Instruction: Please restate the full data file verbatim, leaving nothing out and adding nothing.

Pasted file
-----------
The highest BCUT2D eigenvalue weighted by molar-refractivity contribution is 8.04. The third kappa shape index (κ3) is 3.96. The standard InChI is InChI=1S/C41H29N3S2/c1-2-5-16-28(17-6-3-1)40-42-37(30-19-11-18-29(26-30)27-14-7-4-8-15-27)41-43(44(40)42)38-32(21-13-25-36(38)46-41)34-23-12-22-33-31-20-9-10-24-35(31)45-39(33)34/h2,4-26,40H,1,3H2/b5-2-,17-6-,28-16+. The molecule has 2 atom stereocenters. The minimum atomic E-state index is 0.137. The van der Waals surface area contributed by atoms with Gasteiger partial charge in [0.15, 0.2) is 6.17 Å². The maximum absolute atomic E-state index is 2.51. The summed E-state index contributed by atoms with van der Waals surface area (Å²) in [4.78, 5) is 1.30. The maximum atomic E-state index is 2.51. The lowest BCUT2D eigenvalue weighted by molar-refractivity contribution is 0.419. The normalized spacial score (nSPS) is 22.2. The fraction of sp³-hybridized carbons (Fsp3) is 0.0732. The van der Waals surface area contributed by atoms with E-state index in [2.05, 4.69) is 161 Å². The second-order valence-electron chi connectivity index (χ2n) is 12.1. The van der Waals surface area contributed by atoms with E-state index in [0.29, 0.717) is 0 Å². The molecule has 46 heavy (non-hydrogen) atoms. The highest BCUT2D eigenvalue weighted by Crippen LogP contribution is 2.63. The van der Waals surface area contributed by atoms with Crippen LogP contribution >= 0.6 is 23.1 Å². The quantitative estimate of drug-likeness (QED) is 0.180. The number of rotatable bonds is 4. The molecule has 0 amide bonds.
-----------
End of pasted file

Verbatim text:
The highest BCUT2D eigenvalue weighted by molar-refractivity contribution is 8.04. The third kappa shape index (κ3) is 3.96. The standard InChI is InChI=1S/C41H29N3S2/c1-2-5-16-28(17-6-3-1)40-42-37(30-19-11-18-29(26-30)27-14-7-4-8-15-27)41-43(44(40)42)38-32(21-13-25-36(38)46-41)34-23-12-22-33-31-20-9-10-24-35(31)45-39(33)34/h2,4-26,40H,1,3H2/b5-2-,17-6-,28-16+. The molecule has 2 atom stereocenters. The minimum atomic E-state index is 0.137. The van der Waals surface area contributed by atoms with Gasteiger partial charge in [0.15, 0.2) is 6.17 Å². The maximum absolute atomic E-state index is 2.51. The summed E-state index contributed by atoms with van der Waals surface area (Å²) in [4.78, 5) is 1.30. The maximum atomic E-state index is 2.51. The lowest BCUT2D eigenvalue weighted by molar-refractivity contribution is 0.419. The normalized spacial score (nSPS) is 22.2. The fraction of sp³-hybridized carbons (Fsp3) is 0.0732. The van der Waals surface area contributed by atoms with E-state index in [2.05, 4.69) is 161 Å². The second-order valence-electron chi connectivity index (χ2n) is 12.1. The van der Waals surface area contributed by atoms with E-state index in [0.29, 0.717) is 0 Å². The molecule has 46 heavy (non-hydrogen) atoms. The highest BCUT2D eigenvalue weighted by Crippen LogP contribution is 2.63. The van der Waals surface area contributed by atoms with Crippen LogP contribution >= 0.6 is 23.1 Å². The quantitative estimate of drug-likeness (QED) is 0.180. The number of rotatable bonds is 4. The molecule has 0 amide bonds.